“My Conviction” devolves from ethereal detachment to grinding electronics in a jarring juxtaposition of styles that never manages to fully come together into a coherent whole. Conversely, “November” evokes the starkness of the penultimate month, again returning to Bowie-esque abstraction and atmosphere generation more so than memorable hooks. The thick, electric guitar drones again call to mind both the xx and, in a nod to the direct post-punk influence on display, New Order. At nearly seven minutes, it’s an elongated sonic exploration that strains to maintain the listener’s attention. It’s seamless transition into “Spinning” extends the track’s feel just that much more, making it something of a “Warszawa” moment for Trentemøller. Only with Fisker’s heavily effected vocals on the latter are the two able to differentiate from one another, its minor-key crawl a direct extension of “November” and its icy remove.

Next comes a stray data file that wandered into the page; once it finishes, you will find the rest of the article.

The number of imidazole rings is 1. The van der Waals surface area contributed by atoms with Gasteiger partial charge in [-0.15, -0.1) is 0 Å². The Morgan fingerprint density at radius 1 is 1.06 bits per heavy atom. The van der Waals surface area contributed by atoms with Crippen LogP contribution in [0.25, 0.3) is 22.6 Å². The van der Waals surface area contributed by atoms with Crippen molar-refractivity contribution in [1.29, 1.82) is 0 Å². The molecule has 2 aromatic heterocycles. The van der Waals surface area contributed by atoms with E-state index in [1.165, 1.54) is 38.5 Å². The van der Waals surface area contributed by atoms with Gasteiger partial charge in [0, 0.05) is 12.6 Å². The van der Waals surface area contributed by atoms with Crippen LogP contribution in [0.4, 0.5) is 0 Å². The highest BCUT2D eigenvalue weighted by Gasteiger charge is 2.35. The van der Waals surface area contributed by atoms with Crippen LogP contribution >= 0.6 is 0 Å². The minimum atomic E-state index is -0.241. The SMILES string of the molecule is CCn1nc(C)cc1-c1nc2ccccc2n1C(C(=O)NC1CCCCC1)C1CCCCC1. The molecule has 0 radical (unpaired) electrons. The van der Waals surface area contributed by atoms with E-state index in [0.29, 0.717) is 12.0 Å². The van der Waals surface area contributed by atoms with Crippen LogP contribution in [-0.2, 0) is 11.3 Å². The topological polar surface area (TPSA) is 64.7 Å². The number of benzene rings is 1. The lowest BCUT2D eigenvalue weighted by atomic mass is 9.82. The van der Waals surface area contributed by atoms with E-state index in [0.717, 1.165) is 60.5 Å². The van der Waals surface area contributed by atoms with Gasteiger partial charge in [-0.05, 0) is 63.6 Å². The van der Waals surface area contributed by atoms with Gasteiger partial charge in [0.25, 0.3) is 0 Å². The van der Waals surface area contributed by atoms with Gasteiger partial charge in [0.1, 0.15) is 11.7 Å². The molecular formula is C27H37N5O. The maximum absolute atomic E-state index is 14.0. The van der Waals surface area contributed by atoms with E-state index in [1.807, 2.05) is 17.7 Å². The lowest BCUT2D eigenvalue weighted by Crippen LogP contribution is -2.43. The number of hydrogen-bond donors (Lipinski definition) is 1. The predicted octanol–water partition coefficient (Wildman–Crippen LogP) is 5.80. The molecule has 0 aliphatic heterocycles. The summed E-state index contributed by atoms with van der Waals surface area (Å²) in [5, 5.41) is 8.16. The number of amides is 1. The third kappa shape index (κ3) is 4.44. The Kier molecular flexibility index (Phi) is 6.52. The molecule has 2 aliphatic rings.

By combining the instrumentally abstract with pure electropop songwriting, Trentemøller has created a rather jarring collection of songs that can never quite settle on who or how it would like to be. Each still retains some of the best elements of the producer’s previous work and is certainly pleasant enough to listen to, but it lacks the stylistic coherence necessary for these types of experiments to truly succeed.